What guarantees, as conjunct (iv) says, that the relation obtains in the world? Aren’t moral properties and relations queer entities that we should be skeptical about? No, not for minimal moral realism. On the minimalist view, properties in general are cheap. For any set of possible objects, including any set of possible actions, there’s some property that they, and they alone, have. (Similarly, for any set of possible n-tuples, there is a relation.) And there is also a potential predicate expressing that property (or relation), and true of just those possible actions. So, the set of possible actions that utilitarianism deems right, or the set a Kantian theory deems right, or any other set of possible actions, is a suitable candidate for the property picked out by a coherently deployed predicate of moral praise or blame.29 Perhaps the requirement of coherent usage will rule out extremely gerrymandered sets that cannot be promoted through any coherent practice of moral praise, but I don’t know what such a case would be. Like Street suggests, I believe we could have used moral predicates and concepts—though I deny they would be our own actual concepts—to laud infanticide, to value plants over humans, or to praise screaming at purple.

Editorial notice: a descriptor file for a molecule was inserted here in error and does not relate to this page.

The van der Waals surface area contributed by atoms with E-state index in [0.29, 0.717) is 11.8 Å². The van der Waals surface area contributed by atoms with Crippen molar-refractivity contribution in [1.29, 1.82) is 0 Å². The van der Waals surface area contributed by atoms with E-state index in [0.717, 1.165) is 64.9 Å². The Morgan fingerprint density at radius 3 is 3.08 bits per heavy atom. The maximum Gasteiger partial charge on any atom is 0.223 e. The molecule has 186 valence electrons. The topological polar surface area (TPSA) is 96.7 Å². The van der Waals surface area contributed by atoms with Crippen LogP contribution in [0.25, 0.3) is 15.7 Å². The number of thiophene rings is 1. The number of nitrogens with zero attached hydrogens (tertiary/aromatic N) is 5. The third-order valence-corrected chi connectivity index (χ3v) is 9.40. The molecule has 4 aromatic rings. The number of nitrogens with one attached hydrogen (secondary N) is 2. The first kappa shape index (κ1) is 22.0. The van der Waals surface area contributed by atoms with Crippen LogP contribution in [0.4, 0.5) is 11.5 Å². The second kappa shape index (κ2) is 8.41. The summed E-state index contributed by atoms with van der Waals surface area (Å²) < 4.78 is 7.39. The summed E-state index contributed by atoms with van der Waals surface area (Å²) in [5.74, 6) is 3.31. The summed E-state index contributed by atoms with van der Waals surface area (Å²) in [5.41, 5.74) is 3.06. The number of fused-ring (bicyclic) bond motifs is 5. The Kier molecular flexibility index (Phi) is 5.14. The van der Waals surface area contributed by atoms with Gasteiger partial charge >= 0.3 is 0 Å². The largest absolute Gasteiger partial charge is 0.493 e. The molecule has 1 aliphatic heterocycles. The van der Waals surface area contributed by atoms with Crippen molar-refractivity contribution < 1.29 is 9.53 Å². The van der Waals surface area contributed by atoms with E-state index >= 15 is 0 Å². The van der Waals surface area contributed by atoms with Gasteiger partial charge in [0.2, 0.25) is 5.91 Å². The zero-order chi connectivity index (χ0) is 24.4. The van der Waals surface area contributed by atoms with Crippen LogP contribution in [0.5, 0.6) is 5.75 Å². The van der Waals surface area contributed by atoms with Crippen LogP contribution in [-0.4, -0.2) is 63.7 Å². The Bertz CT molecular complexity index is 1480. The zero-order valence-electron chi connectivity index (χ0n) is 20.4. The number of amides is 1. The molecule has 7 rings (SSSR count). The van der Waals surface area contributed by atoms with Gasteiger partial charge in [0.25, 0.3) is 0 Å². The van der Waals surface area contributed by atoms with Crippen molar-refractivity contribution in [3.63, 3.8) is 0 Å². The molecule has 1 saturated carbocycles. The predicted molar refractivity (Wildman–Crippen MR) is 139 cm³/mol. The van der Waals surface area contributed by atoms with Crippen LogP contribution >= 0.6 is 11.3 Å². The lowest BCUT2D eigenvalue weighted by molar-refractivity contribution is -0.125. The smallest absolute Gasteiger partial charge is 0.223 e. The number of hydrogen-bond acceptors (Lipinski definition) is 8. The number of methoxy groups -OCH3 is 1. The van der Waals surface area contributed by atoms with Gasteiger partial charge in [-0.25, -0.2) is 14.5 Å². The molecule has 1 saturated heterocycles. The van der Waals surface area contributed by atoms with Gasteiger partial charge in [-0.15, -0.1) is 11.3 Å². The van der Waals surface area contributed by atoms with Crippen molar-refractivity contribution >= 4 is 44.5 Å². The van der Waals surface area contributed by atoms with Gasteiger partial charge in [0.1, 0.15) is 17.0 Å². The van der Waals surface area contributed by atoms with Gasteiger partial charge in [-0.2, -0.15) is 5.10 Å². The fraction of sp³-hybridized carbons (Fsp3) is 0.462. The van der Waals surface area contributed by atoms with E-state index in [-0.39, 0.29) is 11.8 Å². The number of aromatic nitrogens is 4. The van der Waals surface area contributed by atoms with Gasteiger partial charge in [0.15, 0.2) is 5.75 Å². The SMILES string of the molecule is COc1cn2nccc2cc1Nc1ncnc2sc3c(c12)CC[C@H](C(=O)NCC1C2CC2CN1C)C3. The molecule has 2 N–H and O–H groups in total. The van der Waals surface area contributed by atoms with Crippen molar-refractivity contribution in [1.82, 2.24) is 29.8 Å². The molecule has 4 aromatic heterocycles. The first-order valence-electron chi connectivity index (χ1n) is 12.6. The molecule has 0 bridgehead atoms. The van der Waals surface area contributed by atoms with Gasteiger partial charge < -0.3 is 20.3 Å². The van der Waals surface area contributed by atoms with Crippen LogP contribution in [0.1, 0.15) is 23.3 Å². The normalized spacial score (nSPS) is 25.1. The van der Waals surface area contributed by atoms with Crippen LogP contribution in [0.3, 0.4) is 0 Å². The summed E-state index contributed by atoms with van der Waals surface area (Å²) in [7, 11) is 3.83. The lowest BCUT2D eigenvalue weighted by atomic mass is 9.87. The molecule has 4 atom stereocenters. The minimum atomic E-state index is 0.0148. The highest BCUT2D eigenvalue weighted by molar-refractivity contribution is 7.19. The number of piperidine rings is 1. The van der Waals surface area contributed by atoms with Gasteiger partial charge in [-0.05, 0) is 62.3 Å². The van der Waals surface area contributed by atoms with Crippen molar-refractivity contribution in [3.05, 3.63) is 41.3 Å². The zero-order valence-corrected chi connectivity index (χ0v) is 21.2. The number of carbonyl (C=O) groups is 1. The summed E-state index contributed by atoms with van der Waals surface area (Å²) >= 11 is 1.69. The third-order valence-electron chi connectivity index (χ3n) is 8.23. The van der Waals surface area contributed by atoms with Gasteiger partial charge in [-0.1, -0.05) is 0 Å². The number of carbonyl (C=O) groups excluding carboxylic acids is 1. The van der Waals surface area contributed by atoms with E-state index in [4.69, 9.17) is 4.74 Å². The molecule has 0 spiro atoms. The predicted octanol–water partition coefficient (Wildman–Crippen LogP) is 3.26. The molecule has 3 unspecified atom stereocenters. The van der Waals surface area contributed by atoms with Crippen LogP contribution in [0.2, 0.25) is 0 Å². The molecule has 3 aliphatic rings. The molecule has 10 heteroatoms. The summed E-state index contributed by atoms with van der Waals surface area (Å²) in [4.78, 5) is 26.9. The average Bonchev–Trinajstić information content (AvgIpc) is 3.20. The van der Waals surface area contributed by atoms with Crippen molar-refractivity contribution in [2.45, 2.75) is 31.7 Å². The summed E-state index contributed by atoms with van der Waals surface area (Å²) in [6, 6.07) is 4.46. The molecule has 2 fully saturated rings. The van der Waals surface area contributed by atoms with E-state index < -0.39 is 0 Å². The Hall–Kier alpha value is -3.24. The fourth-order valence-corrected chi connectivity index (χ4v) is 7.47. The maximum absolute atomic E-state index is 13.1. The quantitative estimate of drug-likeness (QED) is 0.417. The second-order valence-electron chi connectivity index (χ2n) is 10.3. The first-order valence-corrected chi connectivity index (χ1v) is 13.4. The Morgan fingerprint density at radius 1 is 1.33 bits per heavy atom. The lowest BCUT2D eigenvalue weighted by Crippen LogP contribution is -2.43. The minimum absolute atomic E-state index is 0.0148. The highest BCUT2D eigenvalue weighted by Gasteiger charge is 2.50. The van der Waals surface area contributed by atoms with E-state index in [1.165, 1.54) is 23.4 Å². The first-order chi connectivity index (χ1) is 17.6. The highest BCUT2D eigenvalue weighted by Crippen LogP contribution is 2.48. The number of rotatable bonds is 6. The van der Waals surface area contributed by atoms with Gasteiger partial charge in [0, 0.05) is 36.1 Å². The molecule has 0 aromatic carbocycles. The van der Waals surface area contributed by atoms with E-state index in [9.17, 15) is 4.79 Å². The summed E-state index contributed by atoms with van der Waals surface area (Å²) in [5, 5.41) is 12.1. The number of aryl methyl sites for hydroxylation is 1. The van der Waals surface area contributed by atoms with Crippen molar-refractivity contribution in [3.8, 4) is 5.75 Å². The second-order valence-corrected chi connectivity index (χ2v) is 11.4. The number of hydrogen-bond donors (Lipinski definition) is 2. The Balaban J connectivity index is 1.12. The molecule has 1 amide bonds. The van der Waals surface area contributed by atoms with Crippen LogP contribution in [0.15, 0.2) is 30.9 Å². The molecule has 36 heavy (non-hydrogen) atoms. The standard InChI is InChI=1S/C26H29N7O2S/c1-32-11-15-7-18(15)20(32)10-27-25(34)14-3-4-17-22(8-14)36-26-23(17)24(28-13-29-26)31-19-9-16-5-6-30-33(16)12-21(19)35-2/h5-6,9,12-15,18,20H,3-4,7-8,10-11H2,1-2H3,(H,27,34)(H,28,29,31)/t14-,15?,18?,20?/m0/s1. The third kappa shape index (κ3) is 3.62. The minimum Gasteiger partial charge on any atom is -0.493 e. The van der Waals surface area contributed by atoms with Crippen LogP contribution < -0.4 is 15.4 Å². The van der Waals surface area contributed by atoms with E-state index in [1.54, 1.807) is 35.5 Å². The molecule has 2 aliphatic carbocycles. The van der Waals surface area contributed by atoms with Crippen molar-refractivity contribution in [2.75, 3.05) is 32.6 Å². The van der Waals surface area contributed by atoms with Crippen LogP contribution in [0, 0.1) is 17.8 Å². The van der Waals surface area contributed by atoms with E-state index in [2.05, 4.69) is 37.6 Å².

The basic idea behind (C-D) is, I hope, simple. Different moral communities use a diversity of absolutist moral terms and concepts that they correctly apply to different things.

Two analogies may further help convey the view and, hopefully, its initial appeal. Will the complete causal explanation, including evolution, of why a community ended up with the beliefs they have about their particular local foods make it likely those beliefs are true? Yes, of course. And it’s obvious that there will be a tremendous amount of diversity in the concepts used by different communities: each community will develop a distinct set of concepts for their own local plants and meats, and they will not use concepts for ones that are unavailable locally. It’s true of actual communities as well. Aztecs said true things about avocados and they didn’t talk about olives at all, and vice versa for ancient Egyptians. No relativism and no surprising f+1-place relations are called for here though.